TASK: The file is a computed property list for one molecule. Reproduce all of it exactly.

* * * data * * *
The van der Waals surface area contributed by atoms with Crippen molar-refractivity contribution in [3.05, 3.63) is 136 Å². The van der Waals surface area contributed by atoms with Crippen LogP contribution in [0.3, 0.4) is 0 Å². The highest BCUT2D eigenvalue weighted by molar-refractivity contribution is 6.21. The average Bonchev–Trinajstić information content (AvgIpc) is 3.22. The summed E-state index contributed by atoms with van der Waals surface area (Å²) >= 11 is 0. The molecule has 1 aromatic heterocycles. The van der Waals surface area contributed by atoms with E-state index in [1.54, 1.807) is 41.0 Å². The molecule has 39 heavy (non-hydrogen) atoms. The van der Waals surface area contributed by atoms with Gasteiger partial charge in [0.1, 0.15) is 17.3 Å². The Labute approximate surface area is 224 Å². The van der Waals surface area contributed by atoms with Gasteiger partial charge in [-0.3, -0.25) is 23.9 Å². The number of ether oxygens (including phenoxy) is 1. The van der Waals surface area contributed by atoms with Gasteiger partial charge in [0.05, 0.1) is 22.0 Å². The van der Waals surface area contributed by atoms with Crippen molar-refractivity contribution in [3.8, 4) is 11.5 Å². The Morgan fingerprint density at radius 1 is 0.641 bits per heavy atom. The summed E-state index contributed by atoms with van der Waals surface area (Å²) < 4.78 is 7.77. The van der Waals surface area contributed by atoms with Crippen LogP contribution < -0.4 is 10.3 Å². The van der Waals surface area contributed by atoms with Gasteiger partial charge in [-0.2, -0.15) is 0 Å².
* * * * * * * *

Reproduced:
The van der Waals surface area contributed by atoms with Crippen molar-refractivity contribution in [3.05, 3.63) is 136 Å². The van der Waals surface area contributed by atoms with Crippen LogP contribution in [0.3, 0.4) is 0 Å². The highest BCUT2D eigenvalue weighted by molar-refractivity contribution is 6.21. The average Bonchev–Trinajstić information content (AvgIpc) is 3.22. The summed E-state index contributed by atoms with van der Waals surface area (Å²) >= 11 is 0. The molecule has 1 aromatic heterocycles. The van der Waals surface area contributed by atoms with E-state index in [1.54, 1.807) is 41.0 Å². The molecule has 39 heavy (non-hydrogen) atoms. The van der Waals surface area contributed by atoms with Gasteiger partial charge in [0.1, 0.15) is 17.3 Å². The Labute approximate surface area is 224 Å². The van der Waals surface area contributed by atoms with Gasteiger partial charge in [-0.3, -0.25) is 23.9 Å². The number of ether oxygens (including phenoxy) is 1. The van der Waals surface area contributed by atoms with Gasteiger partial charge in [0.05, 0.1) is 22.0 Å². The van der Waals surface area contributed by atoms with Crippen molar-refractivity contribution in [3.8, 4) is 11.5 Å². The Morgan fingerprint density at radius 1 is 0.641 bits per heavy atom. The summed E-state index contributed by atoms with van der Waals surface area (Å²) < 4.78 is 7.77. The van der Waals surface area contributed by atoms with Crippen LogP contribution < -0.4 is 10.3 Å². The van der Waals surface area contributed by atoms with Gasteiger partial charge in [-0.2, -0.15) is 0 Å².